Recently I posted a column on a website for the federal community calling for government to redefine its human resources function. I pointed out that HR offices are rarely mentioned in media reports on the federal workforce or civil service reform and that the only reference to HR in President Trump's proposed 2018 budget is in a discussion of problems attributable to the "more than 3,400 Federal personnel regulatory provisions."

Clearly the HR function does not play an important role in federal operations, and for the most part that's true as well at the state and local levels. I've written frequently about HR in government and the need to transform it into a leader of initiatives to improve employee performance. But this recent column seems to have really struck a nerve, judging by some of the caustic readers' comments posted at its end:

We have HR? Really? Who knew!

So true -- we removed a huge number of them since that is just 'admin stuff', and relegated them to mostly pushing HR paperwork.

The dirty little secret in government is there is no such thing as HR as found in the private sector. HR in government is a trough in which a bunch of bureaucrats, moving at glacial speed, feed. They all are very adept at following the rules and ensuring that minutiae ... is observed to the letter.

HR is the perfect place to count days until retirement, just so long as you hold your tongue and leave common sense at the door when you come to work.

HR is now more of a DMVesque operation, moving at the speed of calendar, able to delay processing by weeks through rejection of paperwork without explanation, needing days to move from point A to Point B. ...

HR is a punchline in my agency.

The unfortunate reality is that HR is indeed too often a punchline for the public workforce. At the federal level, the HR function was defined decades ago to administer those 3,400 regulations along with federal employee benefits. The last important change was with the Civil Service Act of 1978, which created the Office of Personnel Management to replace the Civil Service Commission. Otherwise the federal civil service system and the HR function that administers it have not changed much in a century. That's a damning statement.

The laws enacted a century ago were needed to end the spoils system. They improved government at every level, but they have become barriers to effective workforce management. Aiming to remove those barriers, some states and local governments have initiated civil service reforms over the past two decades. But most have not. Studies are needed both to confirm the benefits of reform and to document how existing statutes are an impediment to introducing the changes needed to raise workforce performance levels.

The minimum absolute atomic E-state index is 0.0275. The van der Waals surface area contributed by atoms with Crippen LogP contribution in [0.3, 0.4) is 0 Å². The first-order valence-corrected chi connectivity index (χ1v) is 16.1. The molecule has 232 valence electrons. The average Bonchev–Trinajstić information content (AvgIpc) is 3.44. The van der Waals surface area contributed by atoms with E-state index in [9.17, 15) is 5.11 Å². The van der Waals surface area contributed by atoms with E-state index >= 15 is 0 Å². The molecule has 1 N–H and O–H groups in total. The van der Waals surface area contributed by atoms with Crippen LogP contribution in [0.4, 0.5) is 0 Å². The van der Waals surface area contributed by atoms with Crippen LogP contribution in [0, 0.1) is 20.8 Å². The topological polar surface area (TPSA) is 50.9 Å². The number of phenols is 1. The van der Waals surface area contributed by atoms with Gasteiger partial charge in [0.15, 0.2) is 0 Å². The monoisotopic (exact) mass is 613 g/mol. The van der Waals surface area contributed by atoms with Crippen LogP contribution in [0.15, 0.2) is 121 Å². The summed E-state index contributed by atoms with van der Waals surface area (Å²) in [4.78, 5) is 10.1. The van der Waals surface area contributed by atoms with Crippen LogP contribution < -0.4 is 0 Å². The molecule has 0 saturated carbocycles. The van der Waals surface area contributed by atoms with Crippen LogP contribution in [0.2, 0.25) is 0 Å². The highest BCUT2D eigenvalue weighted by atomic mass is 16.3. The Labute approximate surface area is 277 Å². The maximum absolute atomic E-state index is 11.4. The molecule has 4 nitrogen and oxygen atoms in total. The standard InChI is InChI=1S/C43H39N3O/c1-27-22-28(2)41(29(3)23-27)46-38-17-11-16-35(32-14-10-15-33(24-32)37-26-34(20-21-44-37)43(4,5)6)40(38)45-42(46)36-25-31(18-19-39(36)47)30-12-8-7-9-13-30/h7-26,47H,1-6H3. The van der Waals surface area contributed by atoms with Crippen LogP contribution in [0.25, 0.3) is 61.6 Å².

Private-sector employers also operate under employment laws written to protect employee rights and prevent bias and abuse. But while those laws limit employers' freedom to act, they have not kept companies from introducing new and radically different work-management practices that have produced significant improvements in employee performance and productivity.

To bring that kind of change to government, a good start would be to take a page from the private sector and create the position of chief human resources officer. In a recent Harvard Business Review article, the authors argue that a good CHRO can have more impact on a company than any other C-suite executive by focusing "on business results, not only people outcomes" and "pushing fellow leaders, not just supporting them or serving them." Research confirms that's accurate, and that new approaches to the management of work can raise performance levels significantly.

To clear the way for new approaches, public employers need to first acknowledge that existing people-management practices are badly dated. Experience shows that employees are more engaged and productive when they are challenged and empowered. To this point, public employers have emphasized technology and metrics, but those gains have been disappointing. They ignore the social psychology that governs worker behavior. That's where HR specialists -- with their function redefined more broadly and empowered as champions of reform -- could play a vital role.

So far, though, there's been far too little progress toward redefining HR in government to give the function a more proactive role in improving workforce performance. Public employers are missing an opportunity.

Have a comment -- caustic or otherwise -- on HR within your organization? Send them to me at I may quote from selected comments in a future column.